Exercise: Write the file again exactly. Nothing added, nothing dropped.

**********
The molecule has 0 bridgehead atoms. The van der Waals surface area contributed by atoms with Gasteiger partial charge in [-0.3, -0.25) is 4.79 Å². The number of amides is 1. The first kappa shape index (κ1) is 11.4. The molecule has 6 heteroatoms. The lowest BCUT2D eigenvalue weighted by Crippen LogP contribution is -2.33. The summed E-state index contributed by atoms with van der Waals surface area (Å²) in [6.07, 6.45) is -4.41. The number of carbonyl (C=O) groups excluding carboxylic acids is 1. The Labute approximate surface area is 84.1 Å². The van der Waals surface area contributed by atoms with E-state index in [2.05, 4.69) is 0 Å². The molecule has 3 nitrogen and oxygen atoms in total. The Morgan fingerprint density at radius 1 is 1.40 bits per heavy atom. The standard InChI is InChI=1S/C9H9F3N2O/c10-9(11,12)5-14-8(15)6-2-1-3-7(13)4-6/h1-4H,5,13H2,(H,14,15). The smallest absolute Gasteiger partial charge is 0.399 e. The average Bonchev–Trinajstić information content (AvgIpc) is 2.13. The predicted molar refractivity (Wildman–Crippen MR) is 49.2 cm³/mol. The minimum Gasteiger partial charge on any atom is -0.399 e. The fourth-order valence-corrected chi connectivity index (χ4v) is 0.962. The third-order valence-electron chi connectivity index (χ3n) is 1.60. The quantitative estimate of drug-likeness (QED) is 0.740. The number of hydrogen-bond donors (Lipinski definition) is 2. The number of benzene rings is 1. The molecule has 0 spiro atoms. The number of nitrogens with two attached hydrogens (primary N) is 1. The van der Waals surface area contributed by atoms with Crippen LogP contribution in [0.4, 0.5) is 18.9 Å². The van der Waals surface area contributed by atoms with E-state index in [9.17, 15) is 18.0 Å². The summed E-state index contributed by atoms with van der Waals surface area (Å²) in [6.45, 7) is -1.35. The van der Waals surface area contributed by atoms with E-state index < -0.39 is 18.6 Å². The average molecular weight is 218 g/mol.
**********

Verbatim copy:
The molecule has 0 bridgehead atoms. The van der Waals surface area contributed by atoms with Gasteiger partial charge in [-0.3, -0.25) is 4.79 Å². The number of amides is 1. The first kappa shape index (κ1) is 11.4. The molecule has 6 heteroatoms. The lowest BCUT2D eigenvalue weighted by Crippen LogP contribution is -2.33. The summed E-state index contributed by atoms with van der Waals surface area (Å²) in [6.07, 6.45) is -4.41. The number of carbonyl (C=O) groups excluding carboxylic acids is 1. The Labute approximate surface area is 84.1 Å². The van der Waals surface area contributed by atoms with E-state index in [2.05, 4.69) is 0 Å². The molecule has 3 nitrogen and oxygen atoms in total. The Morgan fingerprint density at radius 1 is 1.40 bits per heavy atom. The standard InChI is InChI=1S/C9H9F3N2O/c10-9(11,12)5-14-8(15)6-2-1-3-7(13)4-6/h1-4H,5,13H2,(H,14,15). The smallest absolute Gasteiger partial charge is 0.399 e. The average Bonchev–Trinajstić information content (AvgIpc) is 2.13. The predicted molar refractivity (Wildman–Crippen MR) is 49.2 cm³/mol. The minimum Gasteiger partial charge on any atom is -0.399 e. The fourth-order valence-corrected chi connectivity index (χ4v) is 0.962. The third-order valence-electron chi connectivity index (χ3n) is 1.60. The quantitative estimate of drug-likeness (QED) is 0.740. The number of hydrogen-bond donors (Lipinski definition) is 2. The number of benzene rings is 1. The molecule has 0 spiro atoms. The number of nitrogens with two attached hydrogens (primary N) is 1. The van der Waals surface area contributed by atoms with Crippen LogP contribution in [0.4, 0.5) is 18.9 Å². The van der Waals surface area contributed by atoms with E-state index in [9.17, 15) is 18.0 Å². The summed E-state index contributed by atoms with van der Waals surface area (Å²) in [6.45, 7) is -1.35. The van der Waals surface area contributed by atoms with E-state index < -0.39 is 18.6 Å². The average molecular weight is 218 g/mol.